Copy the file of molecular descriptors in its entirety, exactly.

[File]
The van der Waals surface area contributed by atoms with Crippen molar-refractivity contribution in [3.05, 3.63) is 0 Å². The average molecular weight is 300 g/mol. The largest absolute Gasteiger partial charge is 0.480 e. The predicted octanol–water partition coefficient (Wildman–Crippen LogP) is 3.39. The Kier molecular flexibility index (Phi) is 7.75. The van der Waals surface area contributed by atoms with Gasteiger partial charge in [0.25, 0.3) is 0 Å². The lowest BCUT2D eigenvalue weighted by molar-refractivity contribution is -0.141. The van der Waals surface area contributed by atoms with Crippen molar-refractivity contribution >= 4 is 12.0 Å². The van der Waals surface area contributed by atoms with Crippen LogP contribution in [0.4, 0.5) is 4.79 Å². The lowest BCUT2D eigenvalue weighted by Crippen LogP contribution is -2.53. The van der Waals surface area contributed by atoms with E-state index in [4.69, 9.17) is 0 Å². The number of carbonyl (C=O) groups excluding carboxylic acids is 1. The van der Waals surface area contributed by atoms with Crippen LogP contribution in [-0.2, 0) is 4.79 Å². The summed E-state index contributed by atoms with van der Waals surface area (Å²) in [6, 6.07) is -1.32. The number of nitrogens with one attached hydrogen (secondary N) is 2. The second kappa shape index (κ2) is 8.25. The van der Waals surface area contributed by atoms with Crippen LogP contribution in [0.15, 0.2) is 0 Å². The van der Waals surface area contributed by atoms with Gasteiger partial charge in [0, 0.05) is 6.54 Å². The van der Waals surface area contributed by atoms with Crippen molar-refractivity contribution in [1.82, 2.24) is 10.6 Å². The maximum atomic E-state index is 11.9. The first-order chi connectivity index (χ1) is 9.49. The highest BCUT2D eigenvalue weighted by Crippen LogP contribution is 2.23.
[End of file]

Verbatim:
The van der Waals surface area contributed by atoms with Crippen molar-refractivity contribution in [3.05, 3.63) is 0 Å². The average molecular weight is 300 g/mol. The largest absolute Gasteiger partial charge is 0.480 e. The predicted octanol–water partition coefficient (Wildman–Crippen LogP) is 3.39. The Kier molecular flexibility index (Phi) is 7.75. The van der Waals surface area contributed by atoms with Gasteiger partial charge in [0.25, 0.3) is 0 Å². The lowest BCUT2D eigenvalue weighted by molar-refractivity contribution is -0.141. The van der Waals surface area contributed by atoms with Crippen molar-refractivity contribution >= 4 is 12.0 Å². The van der Waals surface area contributed by atoms with Crippen LogP contribution in [0.4, 0.5) is 4.79 Å². The lowest BCUT2D eigenvalue weighted by Crippen LogP contribution is -2.53. The van der Waals surface area contributed by atoms with E-state index in [4.69, 9.17) is 0 Å². The number of carbonyl (C=O) groups excluding carboxylic acids is 1. The van der Waals surface area contributed by atoms with Crippen LogP contribution in [-0.2, 0) is 4.79 Å². The summed E-state index contributed by atoms with van der Waals surface area (Å²) in [6, 6.07) is -1.32. The number of nitrogens with one attached hydrogen (secondary N) is 2. The second kappa shape index (κ2) is 8.25. The van der Waals surface area contributed by atoms with Crippen LogP contribution in [0.15, 0.2) is 0 Å². The van der Waals surface area contributed by atoms with Gasteiger partial charge in [0, 0.05) is 6.54 Å². The van der Waals surface area contributed by atoms with Crippen molar-refractivity contribution in [1.82, 2.24) is 10.6 Å². The maximum atomic E-state index is 11.9. The first-order chi connectivity index (χ1) is 9.49. The highest BCUT2D eigenvalue weighted by Crippen LogP contribution is 2.23.